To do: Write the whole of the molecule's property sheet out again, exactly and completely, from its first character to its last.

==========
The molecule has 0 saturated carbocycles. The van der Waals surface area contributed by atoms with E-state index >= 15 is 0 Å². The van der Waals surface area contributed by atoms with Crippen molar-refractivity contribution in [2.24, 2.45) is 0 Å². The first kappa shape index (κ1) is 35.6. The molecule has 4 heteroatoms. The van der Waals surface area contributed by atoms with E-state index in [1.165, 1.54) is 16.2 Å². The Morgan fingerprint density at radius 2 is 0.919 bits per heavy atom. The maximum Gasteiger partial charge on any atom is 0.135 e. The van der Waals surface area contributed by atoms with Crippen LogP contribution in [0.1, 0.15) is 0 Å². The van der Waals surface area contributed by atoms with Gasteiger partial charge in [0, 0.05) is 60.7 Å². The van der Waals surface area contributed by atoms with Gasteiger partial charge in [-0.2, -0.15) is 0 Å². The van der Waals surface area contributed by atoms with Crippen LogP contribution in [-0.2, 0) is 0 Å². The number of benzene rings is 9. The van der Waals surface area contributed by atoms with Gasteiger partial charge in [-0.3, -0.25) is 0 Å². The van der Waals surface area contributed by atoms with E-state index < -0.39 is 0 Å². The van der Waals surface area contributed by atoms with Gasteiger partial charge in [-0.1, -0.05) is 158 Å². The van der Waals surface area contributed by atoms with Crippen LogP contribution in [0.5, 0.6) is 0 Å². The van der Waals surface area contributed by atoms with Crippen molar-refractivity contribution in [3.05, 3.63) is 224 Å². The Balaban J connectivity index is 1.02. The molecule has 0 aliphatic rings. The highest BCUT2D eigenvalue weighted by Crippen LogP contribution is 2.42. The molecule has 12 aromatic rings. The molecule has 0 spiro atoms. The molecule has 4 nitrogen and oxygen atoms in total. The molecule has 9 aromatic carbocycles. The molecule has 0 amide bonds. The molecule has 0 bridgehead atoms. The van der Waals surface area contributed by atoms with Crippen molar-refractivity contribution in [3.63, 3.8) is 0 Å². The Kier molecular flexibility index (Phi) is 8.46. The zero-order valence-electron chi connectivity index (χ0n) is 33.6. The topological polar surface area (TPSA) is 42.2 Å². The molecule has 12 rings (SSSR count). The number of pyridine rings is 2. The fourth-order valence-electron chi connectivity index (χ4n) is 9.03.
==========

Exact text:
The molecule has 0 saturated carbocycles. The van der Waals surface area contributed by atoms with E-state index >= 15 is 0 Å². The van der Waals surface area contributed by atoms with Crippen molar-refractivity contribution in [2.24, 2.45) is 0 Å². The first kappa shape index (κ1) is 35.6. The molecule has 4 heteroatoms. The van der Waals surface area contributed by atoms with E-state index in [1.165, 1.54) is 16.2 Å². The Morgan fingerprint density at radius 2 is 0.919 bits per heavy atom. The maximum Gasteiger partial charge on any atom is 0.135 e. The van der Waals surface area contributed by atoms with Crippen LogP contribution in [0.1, 0.15) is 0 Å². The van der Waals surface area contributed by atoms with Gasteiger partial charge in [0, 0.05) is 60.7 Å². The van der Waals surface area contributed by atoms with Gasteiger partial charge in [-0.2, -0.15) is 0 Å². The van der Waals surface area contributed by atoms with Crippen LogP contribution in [-0.2, 0) is 0 Å². The number of benzene rings is 9. The van der Waals surface area contributed by atoms with Gasteiger partial charge in [-0.3, -0.25) is 0 Å². The van der Waals surface area contributed by atoms with E-state index < -0.39 is 0 Å². The van der Waals surface area contributed by atoms with Gasteiger partial charge in [-0.1, -0.05) is 158 Å². The van der Waals surface area contributed by atoms with Crippen LogP contribution in [0.5, 0.6) is 0 Å². The van der Waals surface area contributed by atoms with Crippen molar-refractivity contribution in [3.05, 3.63) is 224 Å². The Balaban J connectivity index is 1.02. The molecule has 0 aliphatic rings. The highest BCUT2D eigenvalue weighted by Crippen LogP contribution is 2.42. The molecule has 12 aromatic rings. The molecule has 0 spiro atoms. The molecule has 4 nitrogen and oxygen atoms in total. The molecule has 9 aromatic carbocycles. The molecule has 0 amide bonds. The molecule has 0 bridgehead atoms. The van der Waals surface area contributed by atoms with Crippen molar-refractivity contribution in [3.63, 3.8) is 0 Å². The Kier molecular flexibility index (Phi) is 8.46. The zero-order valence-electron chi connectivity index (χ0n) is 33.6. The topological polar surface area (TPSA) is 42.2 Å². The molecule has 12 rings (SSSR count). The number of pyridine rings is 2. The fourth-order valence-electron chi connectivity index (χ4n) is 9.03.